About Donn Rochette

CTO

Solaris Collector – Now in Beta

Introduction

AppFirst is releasing support of our collection technology for Solaris platforms. We are doing a beta release for a few users to get validation and feedback.

Why Solaris?

Solaris certainly isn’t a growth market, to be sure. So, why develop a collection technology for Solaris platforms? I suppose the simple answer is; completeness.

We have a number of customers that continue to use proprietary Unix systems. These systems most often host relatively critical services. In most cases, there has been significant investment in the services hosted by proprietary Unix systems, in particular Solaris.

As AppFirst continues to pursue the notion of assembling, in one collection, the most complete IT operations data, it is actually fairly natural to include Solaris at some point.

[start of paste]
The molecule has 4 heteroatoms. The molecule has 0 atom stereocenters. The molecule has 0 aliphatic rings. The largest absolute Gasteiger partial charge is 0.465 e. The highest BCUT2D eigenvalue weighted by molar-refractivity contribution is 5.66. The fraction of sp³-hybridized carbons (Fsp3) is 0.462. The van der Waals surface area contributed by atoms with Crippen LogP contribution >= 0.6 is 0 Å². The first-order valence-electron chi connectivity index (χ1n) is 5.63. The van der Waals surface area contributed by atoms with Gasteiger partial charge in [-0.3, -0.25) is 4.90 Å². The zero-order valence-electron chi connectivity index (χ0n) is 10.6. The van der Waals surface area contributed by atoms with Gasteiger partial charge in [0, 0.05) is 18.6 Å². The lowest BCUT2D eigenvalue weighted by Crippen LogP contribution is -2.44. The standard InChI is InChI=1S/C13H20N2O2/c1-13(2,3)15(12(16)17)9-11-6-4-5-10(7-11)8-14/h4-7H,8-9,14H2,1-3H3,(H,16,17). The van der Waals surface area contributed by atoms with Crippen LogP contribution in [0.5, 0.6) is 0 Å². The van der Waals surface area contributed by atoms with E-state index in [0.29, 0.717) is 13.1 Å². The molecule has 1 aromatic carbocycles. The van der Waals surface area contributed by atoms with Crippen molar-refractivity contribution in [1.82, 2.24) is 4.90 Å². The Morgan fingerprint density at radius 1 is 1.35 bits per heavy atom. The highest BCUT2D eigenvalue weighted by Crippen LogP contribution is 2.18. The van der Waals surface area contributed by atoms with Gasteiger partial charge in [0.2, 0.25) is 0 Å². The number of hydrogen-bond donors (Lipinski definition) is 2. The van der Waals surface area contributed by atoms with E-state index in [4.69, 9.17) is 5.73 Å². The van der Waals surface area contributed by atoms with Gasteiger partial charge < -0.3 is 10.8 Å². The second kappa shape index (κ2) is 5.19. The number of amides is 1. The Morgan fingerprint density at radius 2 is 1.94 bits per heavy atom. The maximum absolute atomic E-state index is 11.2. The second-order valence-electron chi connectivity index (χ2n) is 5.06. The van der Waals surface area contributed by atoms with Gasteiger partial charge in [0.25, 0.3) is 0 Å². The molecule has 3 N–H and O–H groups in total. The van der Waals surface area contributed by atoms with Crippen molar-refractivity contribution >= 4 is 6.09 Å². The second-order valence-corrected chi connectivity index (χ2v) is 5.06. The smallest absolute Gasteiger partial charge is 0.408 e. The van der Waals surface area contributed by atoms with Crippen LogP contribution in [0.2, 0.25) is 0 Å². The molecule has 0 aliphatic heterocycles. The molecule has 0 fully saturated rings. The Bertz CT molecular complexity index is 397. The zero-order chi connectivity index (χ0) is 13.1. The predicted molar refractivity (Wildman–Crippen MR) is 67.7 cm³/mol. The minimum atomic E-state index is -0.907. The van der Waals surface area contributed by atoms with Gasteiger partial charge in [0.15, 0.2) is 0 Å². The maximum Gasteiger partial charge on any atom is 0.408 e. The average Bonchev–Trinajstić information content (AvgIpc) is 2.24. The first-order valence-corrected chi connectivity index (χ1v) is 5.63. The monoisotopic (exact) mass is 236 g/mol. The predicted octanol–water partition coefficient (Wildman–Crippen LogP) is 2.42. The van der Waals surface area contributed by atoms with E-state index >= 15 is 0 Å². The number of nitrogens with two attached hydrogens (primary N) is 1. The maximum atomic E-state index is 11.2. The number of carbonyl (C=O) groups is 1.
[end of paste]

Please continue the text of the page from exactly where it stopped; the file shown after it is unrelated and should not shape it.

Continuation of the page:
Supported platforms

This release supports Solaris 10 x86, Solaris 11 x86, Solaris 10 Sparc, and Solaris 11 Sparc. Our test matrix is getting fairly large at this point as we include all the necessary instances of Windows, Linux, FreeBSD, and Solaris.

We are investigating support of Solaris 8 and 9 in branded zones. This a bit of a stretch. We know that. Everyone should be off Solaris 8 by now, no doubt. But, it’s sort of like what Sir Edmund Hillary said of climbing Mt Everest: because it’s there. We want to know if it’s possible. Stay tuned. For those of you scoffing at why we would even consider Solaris 8 and 9, chances are you will be vindicated. For those of you who share my curiosity in the matter, we’ll let you know the why and wherefore.

Vagaries of Solaris

We were a bit surprised by the fact that the detailed OS services we use were actually pretty consistent across Solaris platforms. It’s been a few years since I dabbled with Solaris. It was quite refreshing to see what has been done with Solaris 11.